Just hearing the name “Special Forces: Team X”, I somewhat expected a mediocre title, and sadly my lowest expectations were met. Playing like an abandoned love-child of Gears of War, Call of Duty, and Team Fortress 2, the game seems as if it’s not sure what it wants to be; a third-person cover shooter or an over-the-top chaotic class-based shooter. Mix this with a poor attempt at creating an interesting visual style and you’ve got the latest ‘online multiplayer only’ Xbox LIVE Arcade title.
Lacking any real character, the purely multiplayer game dishes out the usual competitive modes; Deathmatch, Control Point, and its own version of Call of Duty’s Hardpoint mode, titled Hot Zone. These gametypes offer no real innovation to online shooters and what they do offer are executed poorly when compared to most other titles. The game does allow for class customisation, but after levelling up five levels, all I “unlocked” was the ability to turn the hat you’re already equipped with around to wear it backwards. The customisation is a chore to say the least, and with the very limited adaptation options the game lacks a sense of individuality, which is the entire point of character modifications.
The visual design of the game would fall into what I consider a missed opportunity. Scrapping the photorealistic look most shooters aim for, Zombie Studios’ Special Forces: Team X went the route of cartoony. Going with the cel-shaded look, some areas and effects look very nice, interesting, and fresh, while others are ugly and bland. It appears as if the style was chosen due to budget, rather than artistic vision. Lacking the vibrant colors and thick borders seen in a beautiful cel-shaded title such as Jet Set Radio, the game just makes you imagine how much better it could look if cleaned up and tweaked just a tad.
Sadly, the gameplay is what I had the biggest problem with. Fast-paced, chaos-fuelled gameplay is not necessarily a bad thing, but when the damage inconsistency is all over the place, and spawn points often place you within five feet of the enemy team, things can get old fast. More times than I can count I started the game with a bullet implanted in my brain. This happens less often once the game gets going, but it’s hard to have fun when the first split second involves gun fire from nearly all angles.
Cover and teamwork is the key to victory, or so they say. Snapping to cover works well enough; having my life saved by chest-high walls seems to be the norm in games these days. However, the norm also includes the ability to swap between cover and move around or towards enemies with relative ease. Sadly, this is not the case for this title. Forcing me to stand up to move between cover defeats the purpose, and it turns into a game of ‘who can wait the longest’, more than out-manoeuvring or out-aiming the other players.
The gunplay is the basic third-person affair; although a tad loose and floaty, it works. Even though it’s nothing special, and I can’t see anyone choosing this over the hundreds of other shooters out there, the game does offer a feel of satisfaction when you are able to dominate. What doesn’t work as well, are the weapons. I found most weapons, apart from grenade launchers and sniper rifles, to feel nearly identical. That’s not to say they deal the same damage, quite the contrary, some guns are vastly over-powered when compared to others. This, when blended with the game’s iffy latency, presents a big cup of frustration for the player.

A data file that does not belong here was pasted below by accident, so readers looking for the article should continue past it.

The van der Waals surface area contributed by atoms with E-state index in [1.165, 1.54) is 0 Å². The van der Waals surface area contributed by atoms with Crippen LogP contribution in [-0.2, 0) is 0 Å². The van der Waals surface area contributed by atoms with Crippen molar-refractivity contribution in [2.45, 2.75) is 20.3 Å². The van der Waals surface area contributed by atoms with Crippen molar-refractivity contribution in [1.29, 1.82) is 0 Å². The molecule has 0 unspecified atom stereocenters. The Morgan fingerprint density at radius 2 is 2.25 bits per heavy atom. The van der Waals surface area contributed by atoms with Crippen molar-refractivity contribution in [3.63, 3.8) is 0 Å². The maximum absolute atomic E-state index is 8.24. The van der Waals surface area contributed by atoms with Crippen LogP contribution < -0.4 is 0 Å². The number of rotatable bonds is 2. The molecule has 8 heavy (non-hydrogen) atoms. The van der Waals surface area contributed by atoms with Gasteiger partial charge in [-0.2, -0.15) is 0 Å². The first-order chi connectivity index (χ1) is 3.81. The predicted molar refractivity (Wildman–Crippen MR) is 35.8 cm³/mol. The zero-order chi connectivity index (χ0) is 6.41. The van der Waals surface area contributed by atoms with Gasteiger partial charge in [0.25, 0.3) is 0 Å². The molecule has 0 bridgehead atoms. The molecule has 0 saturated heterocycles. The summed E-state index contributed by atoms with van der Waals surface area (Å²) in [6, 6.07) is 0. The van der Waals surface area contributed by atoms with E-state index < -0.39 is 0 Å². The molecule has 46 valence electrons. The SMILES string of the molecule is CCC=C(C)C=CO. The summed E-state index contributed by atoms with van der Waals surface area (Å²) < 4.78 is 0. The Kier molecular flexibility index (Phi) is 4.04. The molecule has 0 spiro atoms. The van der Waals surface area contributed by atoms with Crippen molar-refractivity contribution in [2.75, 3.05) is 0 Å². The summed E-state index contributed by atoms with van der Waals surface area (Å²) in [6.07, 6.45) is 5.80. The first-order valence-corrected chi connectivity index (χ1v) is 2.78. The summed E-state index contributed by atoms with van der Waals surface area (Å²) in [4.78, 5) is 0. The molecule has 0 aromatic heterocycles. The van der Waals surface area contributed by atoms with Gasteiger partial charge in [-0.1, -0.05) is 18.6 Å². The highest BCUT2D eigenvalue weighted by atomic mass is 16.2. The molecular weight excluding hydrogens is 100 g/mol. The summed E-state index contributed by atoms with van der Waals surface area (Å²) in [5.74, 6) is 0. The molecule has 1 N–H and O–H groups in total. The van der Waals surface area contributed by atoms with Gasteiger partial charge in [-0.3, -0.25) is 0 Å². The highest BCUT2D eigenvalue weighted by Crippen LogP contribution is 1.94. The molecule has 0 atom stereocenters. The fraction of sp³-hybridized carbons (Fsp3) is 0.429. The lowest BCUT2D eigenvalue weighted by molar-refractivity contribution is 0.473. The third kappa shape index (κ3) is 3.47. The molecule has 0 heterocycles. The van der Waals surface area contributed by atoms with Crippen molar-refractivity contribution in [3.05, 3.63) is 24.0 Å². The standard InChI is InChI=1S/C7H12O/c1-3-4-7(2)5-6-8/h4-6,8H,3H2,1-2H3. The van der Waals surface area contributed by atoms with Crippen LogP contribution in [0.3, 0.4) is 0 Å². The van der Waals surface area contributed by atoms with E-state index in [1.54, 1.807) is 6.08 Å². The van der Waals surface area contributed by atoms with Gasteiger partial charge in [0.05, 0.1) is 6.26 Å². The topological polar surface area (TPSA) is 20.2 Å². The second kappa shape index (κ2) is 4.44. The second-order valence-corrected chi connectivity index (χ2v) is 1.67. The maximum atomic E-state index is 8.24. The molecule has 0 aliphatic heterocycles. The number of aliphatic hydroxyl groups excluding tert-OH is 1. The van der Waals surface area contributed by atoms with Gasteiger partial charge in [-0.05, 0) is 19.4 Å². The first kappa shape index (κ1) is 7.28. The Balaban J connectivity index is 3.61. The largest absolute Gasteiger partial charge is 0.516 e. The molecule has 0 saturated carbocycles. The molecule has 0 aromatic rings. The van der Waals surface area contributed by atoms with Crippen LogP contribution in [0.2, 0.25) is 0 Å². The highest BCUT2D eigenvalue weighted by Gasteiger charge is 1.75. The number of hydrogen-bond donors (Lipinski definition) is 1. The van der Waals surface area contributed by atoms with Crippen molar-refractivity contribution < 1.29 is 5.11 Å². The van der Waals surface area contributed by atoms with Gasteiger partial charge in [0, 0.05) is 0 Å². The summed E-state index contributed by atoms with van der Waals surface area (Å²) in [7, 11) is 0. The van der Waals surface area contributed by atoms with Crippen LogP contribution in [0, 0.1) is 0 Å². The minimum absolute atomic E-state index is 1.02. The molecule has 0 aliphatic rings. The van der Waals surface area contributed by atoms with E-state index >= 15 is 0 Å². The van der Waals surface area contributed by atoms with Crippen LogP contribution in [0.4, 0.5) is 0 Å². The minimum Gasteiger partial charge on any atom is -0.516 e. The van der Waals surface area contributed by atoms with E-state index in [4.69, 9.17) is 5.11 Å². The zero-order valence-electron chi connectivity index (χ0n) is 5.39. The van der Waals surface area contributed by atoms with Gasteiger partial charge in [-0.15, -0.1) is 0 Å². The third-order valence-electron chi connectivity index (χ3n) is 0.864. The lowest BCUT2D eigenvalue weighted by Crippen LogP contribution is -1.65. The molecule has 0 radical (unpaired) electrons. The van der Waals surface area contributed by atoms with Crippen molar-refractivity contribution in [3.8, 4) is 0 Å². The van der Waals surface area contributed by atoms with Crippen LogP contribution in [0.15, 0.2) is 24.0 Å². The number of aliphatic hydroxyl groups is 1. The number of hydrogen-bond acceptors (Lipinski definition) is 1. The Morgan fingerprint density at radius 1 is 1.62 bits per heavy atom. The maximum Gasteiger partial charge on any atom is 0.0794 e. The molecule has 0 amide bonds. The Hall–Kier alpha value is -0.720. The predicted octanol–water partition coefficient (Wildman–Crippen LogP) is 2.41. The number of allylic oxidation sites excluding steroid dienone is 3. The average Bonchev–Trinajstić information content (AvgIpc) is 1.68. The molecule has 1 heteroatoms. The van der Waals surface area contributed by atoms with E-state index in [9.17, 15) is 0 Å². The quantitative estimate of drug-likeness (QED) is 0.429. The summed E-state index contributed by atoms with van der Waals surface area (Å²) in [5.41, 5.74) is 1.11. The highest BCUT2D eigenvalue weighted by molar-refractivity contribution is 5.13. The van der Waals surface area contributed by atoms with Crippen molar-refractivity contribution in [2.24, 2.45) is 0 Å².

The game’s maps, or should I say, map, is a puzzle all of its own. Each map is split up into thirds, allowing players to vote on different ‘sections’. While this idea seemed novel to me at first, I soon realised it only hurt the overall experience. With all sections looking nearly identical, not only did it feel like what sections were chosen didn’t matter, it also makes it near impossible to learn the ins and outs of the different maps, which is key to multiplayer games.
While scoring points and kills, if teammates remain in close proximity to each other the game will reward all players a “team multiplier”, which consists of bonus points and experience. It seems like a great way to boost teamwork, but when mixed with the unpredictable map layouts, and run-and-gun style, it becomes more of a hassle than a goal.
The game tries to mix it up with attack dogs that deploy like grenades and power weapons such as chainsaws and mini-guns, but they all feel flat. Not to mention the attack dogs at times just refused to attack the opposing team, as if they were all sneaking them doggie treats when I wasn’t looking, and are more content to stand and stare at walls rather than rip them to shreds.
In the end Special Forces: Team X presents us with a shallow multiplayer-only experience that falls short in areas that should be business as usual, and with all the other shooters available for consoles, it’s hard to recommend.
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